By Christine Olsen, MBA and Career Coach, JVS Career Services
Why create an internship program?
Internships provide a learning experience for the student while helping your company build a pipeline of future talent. This Next Gen talent is seeking meaningful work and a positive experience, which can become a branding opportunity for you, the employer. When a student has a great value add experience as an intern, they will share it with others.
Great! But, how do you provide a program worthy of such positive PR?
There needs to be a structure mapped out before, a willingness to flex during, and ongoing honest feedback. Below are Six Best Practices for a Successful Internship Program.
Be prepared to have an intern. Having an intern will typically necessitate time, money, office space, equipment, and meaningful work. You may have tasks and projects to be done, but the intern is seeking to apply what they have learned in college and learn new skills and information. They will not be their most productive and creative self if the role is too task oriented, has them seated at a computer for hours on end, or lacks challenges.
Designate an intern coordinator/supervisor. The intern needs someone organized, capable, and with time to guide and advise them. The supervisor may find themselves being a role model and somewhat of a mentor. This requires someone who will take the time to make sure the intern is learning and doing well within the organization.
Write a description of the role beforehand. The original description should provide details such as preferred qualifications, hours and days of the week, and longevity of the internship itself, in addition to an overview of the role, including responsibilities of tasks, possible projects to be assigned, and time frame to be completed. However, there needs to be an understanding that there will be some flexibility needed as you align the job to the interns’ talents and areas they wish to strengthen.
Post the opportunity early to allow time for candidate review and hire. Remember, interns are students, and students have very busy schedules during the school year. Be it on your company website, or as outreach to JVS Career Services, posting early is a must to allow time to review resumes and applications and interview prospective candidates. Starting as early as six months out from internship start date and interviewing virtually have proven to be helpful in getting things done.
Familiarize the intern with the organization and expectations. Introduce your intern to the company as you would onboard any employee. This is your opportunity to share the organization mission, values, goals, policies, rules and procedures, facilities, and all colleagues who may be a resource to the intern. Review the dress code, use of cell phones, timeliness of daily arrival and departure with seriousness. Arrange for the intern to be trained in software or equipment they will be using and to do informational interviews with other departments. Also, include the intern in staff meetings as appropriate.
Seek and provide feedback as ongoing communication. Ongoing communication to answer questions and provide feedback is a must. A formal evaluation of the program by the intern, and of the intern by the supervisor, at the mid and/or end of the internship period will prove to be enlightening. Get the informal scoop by taking your intern to lunch on their last day if you can. The intern’s experience within your program is a great source of assessment. It will help you to adjust as necessary for the next lucky intern!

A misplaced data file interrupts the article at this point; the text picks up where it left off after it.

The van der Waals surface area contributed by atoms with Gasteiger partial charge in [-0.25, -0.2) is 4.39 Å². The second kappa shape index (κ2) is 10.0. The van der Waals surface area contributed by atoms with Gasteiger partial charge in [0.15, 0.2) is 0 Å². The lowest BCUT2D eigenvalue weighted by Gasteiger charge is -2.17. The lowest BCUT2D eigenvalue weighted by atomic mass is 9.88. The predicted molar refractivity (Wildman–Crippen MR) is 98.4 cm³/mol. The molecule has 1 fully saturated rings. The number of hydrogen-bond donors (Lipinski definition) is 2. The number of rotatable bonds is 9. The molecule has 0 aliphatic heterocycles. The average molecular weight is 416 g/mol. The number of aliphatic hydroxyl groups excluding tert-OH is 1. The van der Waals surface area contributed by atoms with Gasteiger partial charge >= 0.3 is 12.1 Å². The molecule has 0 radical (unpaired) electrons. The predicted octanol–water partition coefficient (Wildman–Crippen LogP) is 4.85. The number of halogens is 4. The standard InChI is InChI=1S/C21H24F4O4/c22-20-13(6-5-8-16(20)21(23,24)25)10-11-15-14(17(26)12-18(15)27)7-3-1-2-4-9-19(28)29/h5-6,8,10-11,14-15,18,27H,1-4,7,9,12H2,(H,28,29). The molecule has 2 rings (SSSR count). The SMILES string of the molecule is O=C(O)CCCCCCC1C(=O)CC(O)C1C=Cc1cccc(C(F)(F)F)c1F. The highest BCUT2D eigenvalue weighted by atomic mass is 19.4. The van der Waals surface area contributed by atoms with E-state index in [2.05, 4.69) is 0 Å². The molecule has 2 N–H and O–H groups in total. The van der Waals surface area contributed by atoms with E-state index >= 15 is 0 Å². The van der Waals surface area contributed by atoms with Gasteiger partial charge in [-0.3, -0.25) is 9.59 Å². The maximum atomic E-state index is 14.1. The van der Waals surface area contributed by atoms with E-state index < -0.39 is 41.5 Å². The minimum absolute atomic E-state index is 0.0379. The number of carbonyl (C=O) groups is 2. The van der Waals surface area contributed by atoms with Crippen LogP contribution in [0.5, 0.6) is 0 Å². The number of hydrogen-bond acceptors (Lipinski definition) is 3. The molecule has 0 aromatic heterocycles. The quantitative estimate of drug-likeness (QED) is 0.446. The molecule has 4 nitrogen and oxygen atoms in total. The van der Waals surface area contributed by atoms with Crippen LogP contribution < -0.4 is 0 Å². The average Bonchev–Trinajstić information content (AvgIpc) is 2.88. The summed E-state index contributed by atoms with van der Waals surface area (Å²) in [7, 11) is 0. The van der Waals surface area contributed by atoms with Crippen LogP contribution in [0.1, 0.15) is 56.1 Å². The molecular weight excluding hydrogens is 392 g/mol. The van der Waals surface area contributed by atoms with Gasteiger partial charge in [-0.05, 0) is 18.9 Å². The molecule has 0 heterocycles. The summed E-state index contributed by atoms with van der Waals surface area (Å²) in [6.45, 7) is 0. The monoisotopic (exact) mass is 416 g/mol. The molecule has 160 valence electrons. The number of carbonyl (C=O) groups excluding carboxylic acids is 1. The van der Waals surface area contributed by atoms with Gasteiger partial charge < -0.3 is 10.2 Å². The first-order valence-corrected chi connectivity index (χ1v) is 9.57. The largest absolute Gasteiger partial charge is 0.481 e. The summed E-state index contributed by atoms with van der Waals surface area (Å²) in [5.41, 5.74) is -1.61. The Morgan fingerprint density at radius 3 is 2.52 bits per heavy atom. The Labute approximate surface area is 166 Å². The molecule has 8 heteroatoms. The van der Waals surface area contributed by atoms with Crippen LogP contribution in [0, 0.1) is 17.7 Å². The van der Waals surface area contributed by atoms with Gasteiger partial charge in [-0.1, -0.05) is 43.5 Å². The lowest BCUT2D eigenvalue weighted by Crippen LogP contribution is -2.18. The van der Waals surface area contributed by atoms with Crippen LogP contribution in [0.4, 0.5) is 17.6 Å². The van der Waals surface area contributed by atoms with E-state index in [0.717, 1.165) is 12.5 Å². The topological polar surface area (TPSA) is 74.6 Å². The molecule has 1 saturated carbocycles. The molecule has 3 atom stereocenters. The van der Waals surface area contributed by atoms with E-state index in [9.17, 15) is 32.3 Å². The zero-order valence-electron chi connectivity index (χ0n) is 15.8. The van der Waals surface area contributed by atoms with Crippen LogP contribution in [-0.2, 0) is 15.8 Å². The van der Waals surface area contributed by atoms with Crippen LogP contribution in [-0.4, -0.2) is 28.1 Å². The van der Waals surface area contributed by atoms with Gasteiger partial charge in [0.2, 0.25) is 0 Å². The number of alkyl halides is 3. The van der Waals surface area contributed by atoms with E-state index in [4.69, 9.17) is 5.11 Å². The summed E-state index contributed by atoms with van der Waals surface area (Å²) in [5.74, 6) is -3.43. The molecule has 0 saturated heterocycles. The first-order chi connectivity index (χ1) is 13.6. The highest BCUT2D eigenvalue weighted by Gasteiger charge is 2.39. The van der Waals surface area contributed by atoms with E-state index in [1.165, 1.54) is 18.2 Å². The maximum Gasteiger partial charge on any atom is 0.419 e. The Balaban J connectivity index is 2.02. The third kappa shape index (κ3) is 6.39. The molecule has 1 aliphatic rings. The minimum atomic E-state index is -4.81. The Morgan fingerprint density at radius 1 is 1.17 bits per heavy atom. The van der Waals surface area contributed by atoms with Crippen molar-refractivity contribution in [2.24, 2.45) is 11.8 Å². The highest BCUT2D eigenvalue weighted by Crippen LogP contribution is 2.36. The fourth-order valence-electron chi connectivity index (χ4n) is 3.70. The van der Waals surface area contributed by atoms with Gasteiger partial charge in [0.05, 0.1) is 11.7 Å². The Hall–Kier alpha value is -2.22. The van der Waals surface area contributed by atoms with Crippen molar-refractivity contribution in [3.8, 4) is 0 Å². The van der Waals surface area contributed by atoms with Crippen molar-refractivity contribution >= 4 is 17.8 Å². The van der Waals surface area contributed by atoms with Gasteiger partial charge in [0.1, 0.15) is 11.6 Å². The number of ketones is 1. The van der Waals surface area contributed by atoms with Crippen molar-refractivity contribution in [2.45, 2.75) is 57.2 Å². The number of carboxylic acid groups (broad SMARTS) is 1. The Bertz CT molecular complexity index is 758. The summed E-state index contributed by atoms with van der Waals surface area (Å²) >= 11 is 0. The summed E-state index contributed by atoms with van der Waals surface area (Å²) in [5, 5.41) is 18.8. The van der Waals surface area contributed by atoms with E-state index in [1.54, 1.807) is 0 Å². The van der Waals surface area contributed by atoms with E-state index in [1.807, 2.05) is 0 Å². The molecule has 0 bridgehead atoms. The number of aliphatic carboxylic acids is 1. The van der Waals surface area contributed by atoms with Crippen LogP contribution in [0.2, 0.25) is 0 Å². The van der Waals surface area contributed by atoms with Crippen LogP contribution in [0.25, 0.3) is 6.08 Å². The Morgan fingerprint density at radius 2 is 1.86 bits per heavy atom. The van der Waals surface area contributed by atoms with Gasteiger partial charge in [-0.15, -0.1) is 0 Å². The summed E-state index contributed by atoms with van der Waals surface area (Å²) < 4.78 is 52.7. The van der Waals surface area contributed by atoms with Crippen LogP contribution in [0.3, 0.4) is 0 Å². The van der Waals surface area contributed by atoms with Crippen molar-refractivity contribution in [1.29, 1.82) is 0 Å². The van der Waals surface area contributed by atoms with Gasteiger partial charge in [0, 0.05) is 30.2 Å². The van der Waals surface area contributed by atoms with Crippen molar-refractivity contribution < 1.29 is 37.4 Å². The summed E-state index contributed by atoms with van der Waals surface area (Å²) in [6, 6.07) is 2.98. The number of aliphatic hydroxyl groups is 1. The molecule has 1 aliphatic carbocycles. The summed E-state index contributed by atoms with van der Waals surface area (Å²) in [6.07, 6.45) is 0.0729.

Be a willing learner when interact with your intern. Tech-savvy as you may think you are, these young adults have an instinctive intuitiveness with technology that they are happy to share. If your internship program is a success, your intern will feel grateful and appreciative for the opportunity.
Lastly, do not forget to write a letter of recommendation for the intern, if appropriate. This letter can speak to the work ethic, applied skills, and personal attributes you witnessed during their internship tenure. It will be added to their professional portfolio and be of great value going forward in their studies and job pursuit. They will be indebted to your caring and concern for their future success and tell others about their positive internship experience with your organization.
To learn more about internships, contact Christine Olsen by phone at (513) 745-2913, or email email@example.com.
Christine Olsen, MBA, is a Career Coach with JVS Career Services who is passionate about helping people and organizations to achieve their true potential. She has done this throughout her 25 year career in Business and Education in the areas of Finance, Leadership, Training and Development, Recruitment and Career Consulting.
Prior to joining JVS Career Services, Christine served as Career Services Director in higher education managing advisors and coaching students and alumni through their career preparation and transition. She facilitated writing marketable resumes, teaching job search strategies, coaching on interviewing, networking strategies, personal branding, business etiquette, and employer hiring trends and culture fit, so that clients would enjoy a significant increase in job offers.
Christine received her Bachelor of Science in Business Administration and Business Education from SUNY Buffalo, NY and her Masters of Business Administration in Finance from Hofstra University, NY. A native New Yorker, she has embraced Cincinnati as home for the past 24 years as proven by her commitment to quality education for all serving 10 years in Ohio PTA officer roles, as Event Planner for Educator Job Fairs, and as a 12 year elected Board of Education member.
Christine’s goal at JVS is to contribute to positive collaboration with all stakeholders to build trusting relationships that motivate and empower clients to successfully achieve their ideal careers.